Bulgarian Navy, 1949-1955
The Kingdom of Bulgaria’s naval ensign had a crowned lion in the top left corner. The communists removed the crown of course, and they added a big red star while they were at it. It kind of ended up balancing out the design actually. Before 1946, the canton just kind of hung over the green stripe in a really weird way.
Georgia Battalion, 1835-1836
In 1835, Col. James Fannin left Georgia with a few hundred volunteer soldiers to go fight in the Texas Revolution. As they were passing through the town of Knoxville, Georgia, seventeen-year-old Joanna Troutman presented them with this white flag, which according to some accounts was sewn from one of her own dresses.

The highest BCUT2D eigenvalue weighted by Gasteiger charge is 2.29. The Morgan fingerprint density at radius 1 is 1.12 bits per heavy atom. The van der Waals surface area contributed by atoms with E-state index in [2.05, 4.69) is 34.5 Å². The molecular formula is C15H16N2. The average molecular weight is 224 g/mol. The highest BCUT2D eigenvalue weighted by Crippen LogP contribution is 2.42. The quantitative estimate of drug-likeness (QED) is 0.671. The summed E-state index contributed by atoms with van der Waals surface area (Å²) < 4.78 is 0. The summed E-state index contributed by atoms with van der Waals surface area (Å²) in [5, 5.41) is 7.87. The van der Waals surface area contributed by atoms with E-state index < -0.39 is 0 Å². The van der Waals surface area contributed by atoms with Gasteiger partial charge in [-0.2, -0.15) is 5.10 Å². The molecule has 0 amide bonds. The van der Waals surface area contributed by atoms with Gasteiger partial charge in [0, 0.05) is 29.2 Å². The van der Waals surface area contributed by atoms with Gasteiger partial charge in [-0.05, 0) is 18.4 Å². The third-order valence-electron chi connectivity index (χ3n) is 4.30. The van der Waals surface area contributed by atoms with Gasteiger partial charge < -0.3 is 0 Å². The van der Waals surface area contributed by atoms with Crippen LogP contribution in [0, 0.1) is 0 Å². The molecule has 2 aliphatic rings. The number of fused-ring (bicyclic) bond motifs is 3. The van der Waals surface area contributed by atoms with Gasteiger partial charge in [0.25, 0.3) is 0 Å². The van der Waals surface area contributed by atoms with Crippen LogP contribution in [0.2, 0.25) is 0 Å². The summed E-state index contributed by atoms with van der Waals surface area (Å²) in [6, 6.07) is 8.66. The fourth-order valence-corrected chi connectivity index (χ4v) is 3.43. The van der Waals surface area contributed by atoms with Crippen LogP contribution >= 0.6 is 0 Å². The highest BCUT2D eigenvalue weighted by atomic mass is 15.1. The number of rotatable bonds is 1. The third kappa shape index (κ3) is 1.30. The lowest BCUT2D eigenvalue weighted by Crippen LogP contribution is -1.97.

When Fannin heard news of the Texas Declaration of Independence, he raised the Troutman Flag as a national flag. The flag was destroyed by the wind during the Goliad campaign, shortly before the battalion was destroyed by Mexicans during the Goliad massacre.
(designer: Joanna Troutman)
Martinique, since 1766
The unofficial flag of Martinique is based on the old French merchant flag: a white cross on a blue field. The cross is surrounded by four Martinique lancehead snakes. It’s like some kind of quadruple Don’t Tread On Me.
Saint Vincent and the Grenadines, 1979-1985
In 1985, less than a year after the New Democratic Party defeated the Saint Vincent Labour Party at the polls, the government decided to change the flag. First they removed the thin white stripes, which had been added to the original local design by the College of Arms in London. Then they removed the breadfruit leaf and coat of arms from the yellow stripe, replacing it with three green diamonds in the shape of a V.